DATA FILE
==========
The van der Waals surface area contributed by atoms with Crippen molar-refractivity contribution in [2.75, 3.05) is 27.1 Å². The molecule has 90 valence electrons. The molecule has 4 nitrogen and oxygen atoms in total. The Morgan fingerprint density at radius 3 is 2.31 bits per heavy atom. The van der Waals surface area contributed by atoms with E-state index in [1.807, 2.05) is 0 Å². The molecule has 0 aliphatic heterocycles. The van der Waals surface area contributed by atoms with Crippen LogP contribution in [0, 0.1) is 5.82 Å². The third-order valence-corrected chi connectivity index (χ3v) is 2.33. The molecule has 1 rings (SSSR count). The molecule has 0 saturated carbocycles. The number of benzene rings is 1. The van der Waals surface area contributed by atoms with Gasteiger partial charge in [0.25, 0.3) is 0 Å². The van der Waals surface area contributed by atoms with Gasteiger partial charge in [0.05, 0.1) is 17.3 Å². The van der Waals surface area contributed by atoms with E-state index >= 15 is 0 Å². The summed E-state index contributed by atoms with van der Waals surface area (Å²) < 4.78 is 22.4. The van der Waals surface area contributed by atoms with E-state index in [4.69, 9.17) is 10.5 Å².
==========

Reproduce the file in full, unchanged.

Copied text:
The van der Waals surface area contributed by atoms with Crippen molar-refractivity contribution in [2.75, 3.05) is 27.1 Å². The molecule has 90 valence electrons. The molecule has 4 nitrogen and oxygen atoms in total. The Morgan fingerprint density at radius 3 is 2.31 bits per heavy atom. The van der Waals surface area contributed by atoms with E-state index in [1.807, 2.05) is 0 Å². The molecule has 0 aliphatic heterocycles. The van der Waals surface area contributed by atoms with Crippen LogP contribution in [0, 0.1) is 5.82 Å². The third-order valence-corrected chi connectivity index (χ3v) is 2.33. The molecule has 1 rings (SSSR count). The molecule has 0 saturated carbocycles. The number of benzene rings is 1. The van der Waals surface area contributed by atoms with Gasteiger partial charge in [0.25, 0.3) is 0 Å². The van der Waals surface area contributed by atoms with Gasteiger partial charge in [0.05, 0.1) is 17.3 Å². The van der Waals surface area contributed by atoms with E-state index >= 15 is 0 Å². The summed E-state index contributed by atoms with van der Waals surface area (Å²) < 4.78 is 22.4. The van der Waals surface area contributed by atoms with E-state index in [4.69, 9.17) is 10.5 Å².